elliptical machine comprehensive guide

How to Choose The Right Elliptical Trainer – A Comprehensive Guide

In this comprehensive elliptical trainer buying guide, you’ll learn how to choose the right elliptical machine for you, its benefits, a buying checklist, and my top recommendations.

The elliptical exercise machine also knows as an elliptical trainer isn’t all that popular when compared to exercise bikes and treadmills, but it has formed a huge fan base mostly among seniors, people with joint problems, those recovering from joint problems, sedentary task workers, and fitness enthusiasts of all ages. The reason being that, it’s a low impact exercise machine that mimics stair climbing, skiing, running, walking, but leaves a near-zero impact that doesn’t strain the joints as your foot is steadily on the pedals.

Also, its weight-bearing form of exercise that helps in improving bone density gives it a slight advantage over the treadmills and exercise bike.

What is an Elliptical Machine – A Brief History

The first design of the elliptical machine emerged late in the 90s, but not until 1995 when Precor introduced the first elliptical cross-trainers, a rear-drive elliptical design of which the company holds the patent to this design. Thus, led to other companies coming up with ever-evolving varying designs of the elliptical machine.

Today, we’ve different types of elliptical machines falling into different classifications. Some of the popular types of elliptical machines are the cross-trainers and gliders that affords both upper and lower body workout. There is also the front, rear, and center drives elliptical whose names simply signify the positions of the flywheel respectively.

These later designs of elliptical trainers, started with the second generation front drives and most recently, the center drive elliptical. There’s also the recumbent elliptical machine that offers a more comforting workout through a seat that lets you rest your back while working out, just like the recumbent exercise bikes. It’s expected with time, we’ll be seeing more varying designs of the elliptical trainer.

What Are The Benefits of an Elliptical Machine?

There’re lots of benefits you can get from training on an elliptical exercise machine. Just like the more popular treadmills and spin bikes, the elliptical machine also allows for cardiovascular and aerobic exercises that are some of the best ways to burn calories, lose weight, and prevent heart diseases.

However, the elliptical trainer is a more low-impact cardio machine that works on a four-bar linkage arrangement. This arrangement simulates walking, stair climbing, and running, but unlike the treadmill reduces the pressure and stress on your joints. Thus, eliminating the risk of joint injuries. A major reason the elliptical machine is the best choice for less active individuals or those just starting out.

So, the benefits of an elliptical machine include;

  • Total body workout
  • Although less intense when compared to a treadmill, it however has the advantage of working both the lower and upper body. Thanks to the movable hand bars.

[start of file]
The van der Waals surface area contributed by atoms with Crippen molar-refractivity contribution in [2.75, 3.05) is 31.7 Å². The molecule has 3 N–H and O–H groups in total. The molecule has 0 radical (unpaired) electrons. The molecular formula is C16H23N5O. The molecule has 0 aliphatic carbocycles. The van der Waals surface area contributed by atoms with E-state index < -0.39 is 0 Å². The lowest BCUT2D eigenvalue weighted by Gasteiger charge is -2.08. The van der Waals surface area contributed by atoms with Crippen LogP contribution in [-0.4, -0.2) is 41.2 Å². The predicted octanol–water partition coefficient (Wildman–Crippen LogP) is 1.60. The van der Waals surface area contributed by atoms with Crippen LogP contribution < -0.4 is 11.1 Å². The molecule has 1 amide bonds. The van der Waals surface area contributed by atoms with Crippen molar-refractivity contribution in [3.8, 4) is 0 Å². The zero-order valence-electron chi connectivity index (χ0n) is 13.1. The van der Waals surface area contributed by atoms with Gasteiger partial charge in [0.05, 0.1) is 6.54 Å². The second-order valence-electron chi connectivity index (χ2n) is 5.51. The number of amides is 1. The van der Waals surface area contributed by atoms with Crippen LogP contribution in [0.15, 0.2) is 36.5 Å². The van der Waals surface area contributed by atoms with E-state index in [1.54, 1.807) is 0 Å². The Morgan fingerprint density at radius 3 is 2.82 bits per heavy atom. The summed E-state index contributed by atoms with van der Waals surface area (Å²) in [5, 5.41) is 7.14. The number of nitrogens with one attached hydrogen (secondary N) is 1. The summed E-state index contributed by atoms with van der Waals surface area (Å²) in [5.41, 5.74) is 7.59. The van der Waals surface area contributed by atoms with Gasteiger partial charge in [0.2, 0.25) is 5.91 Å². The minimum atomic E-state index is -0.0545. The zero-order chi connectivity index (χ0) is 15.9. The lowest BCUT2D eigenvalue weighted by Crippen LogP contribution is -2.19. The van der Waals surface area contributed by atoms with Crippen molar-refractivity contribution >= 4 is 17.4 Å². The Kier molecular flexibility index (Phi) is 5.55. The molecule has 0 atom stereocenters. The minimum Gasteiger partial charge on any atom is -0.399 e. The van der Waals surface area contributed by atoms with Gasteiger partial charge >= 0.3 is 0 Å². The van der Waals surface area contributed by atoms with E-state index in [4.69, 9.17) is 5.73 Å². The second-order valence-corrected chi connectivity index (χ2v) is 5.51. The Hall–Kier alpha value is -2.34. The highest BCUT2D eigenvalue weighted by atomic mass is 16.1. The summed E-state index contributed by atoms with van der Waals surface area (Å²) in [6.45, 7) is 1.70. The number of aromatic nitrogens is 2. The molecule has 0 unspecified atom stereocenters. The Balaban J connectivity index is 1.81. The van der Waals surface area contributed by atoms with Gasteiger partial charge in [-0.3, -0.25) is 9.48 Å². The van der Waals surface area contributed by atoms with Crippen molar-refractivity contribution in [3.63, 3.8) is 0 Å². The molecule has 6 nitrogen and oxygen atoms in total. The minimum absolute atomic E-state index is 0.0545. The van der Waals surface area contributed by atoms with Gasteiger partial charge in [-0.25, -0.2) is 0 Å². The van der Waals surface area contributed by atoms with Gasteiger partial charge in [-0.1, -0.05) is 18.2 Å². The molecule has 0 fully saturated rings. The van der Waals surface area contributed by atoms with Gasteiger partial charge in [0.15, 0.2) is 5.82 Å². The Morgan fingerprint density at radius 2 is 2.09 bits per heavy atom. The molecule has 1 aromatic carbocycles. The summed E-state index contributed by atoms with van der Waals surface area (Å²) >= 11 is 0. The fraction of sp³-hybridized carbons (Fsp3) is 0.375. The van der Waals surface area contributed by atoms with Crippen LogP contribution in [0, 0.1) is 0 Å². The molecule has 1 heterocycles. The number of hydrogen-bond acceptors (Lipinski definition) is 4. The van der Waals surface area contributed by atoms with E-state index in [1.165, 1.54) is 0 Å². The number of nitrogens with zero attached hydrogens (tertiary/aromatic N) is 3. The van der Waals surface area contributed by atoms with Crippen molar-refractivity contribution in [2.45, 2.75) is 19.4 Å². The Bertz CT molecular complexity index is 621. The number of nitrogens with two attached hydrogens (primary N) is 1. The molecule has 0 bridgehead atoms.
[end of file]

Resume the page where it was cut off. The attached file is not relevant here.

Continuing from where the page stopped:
• Low impact on the joints
  • An elliptical machine offers a low-impact workout that’s yet very effective. The design of an elliptical machine allows for continuous movement without having to raise your feet. Thus, it reduces drastically the impact on your joints. And according to this reportresearch, over 80 percent of running injuries are caused by strains resulting from overuse.

  • A Cardio machine
  • Elliptical machines deliver the same cardio workout benefits as a treadmill. Although you tend to burn more calories in a shorter time while training on a treadmill compared to the elliptical machine. It however remains a great choice for losing weight.

  • Highly customizable
  • The adjustable design of an elliptical machine makes it a great choice for all ages for achieving varying fitness goals. Most elliptical machines have an inclination that allows you to choose inclination levels, as well as adjustable resistance levels.

  • Increases bone density and reduces risk of osteoporosis
  • When you train on an elliptical machine, you stand upright. While this reduces the impact on your joints, the pressure that’s associated with gravity helps increase bone density, and as well prevents the risk of osteoporosis.

  • Stay fit even with joint injuries
  • The design of an elliptical machine which results in a low-impact on your joints makes this machine a fantastic choice for seniors, and people recovering from joint injuries. Because you don’t have to lift your foot as you do on a treadmill meaning you can stay fit even with a joint problem that can help in faster recovery (you should always consult your doctor before deciding to train with an elliptical machine).

Elliptical vs Treadmill vs Exercise bikes

Which is the best; elliptical, treadmill, or exercise bikes? It is obviously one of the most asked questions among fitness enthusiasts. Whether you choose an elliptical, treadmill, or upright/spin bike, any of these is a cardio machine that can help you burn some more calories, while helping you stay fit.

However, the elliptical machine being a moderate-intense machine lets you work at your pace, and of course, an exercise bike leaves a less impact on your joints compared to a treadmill.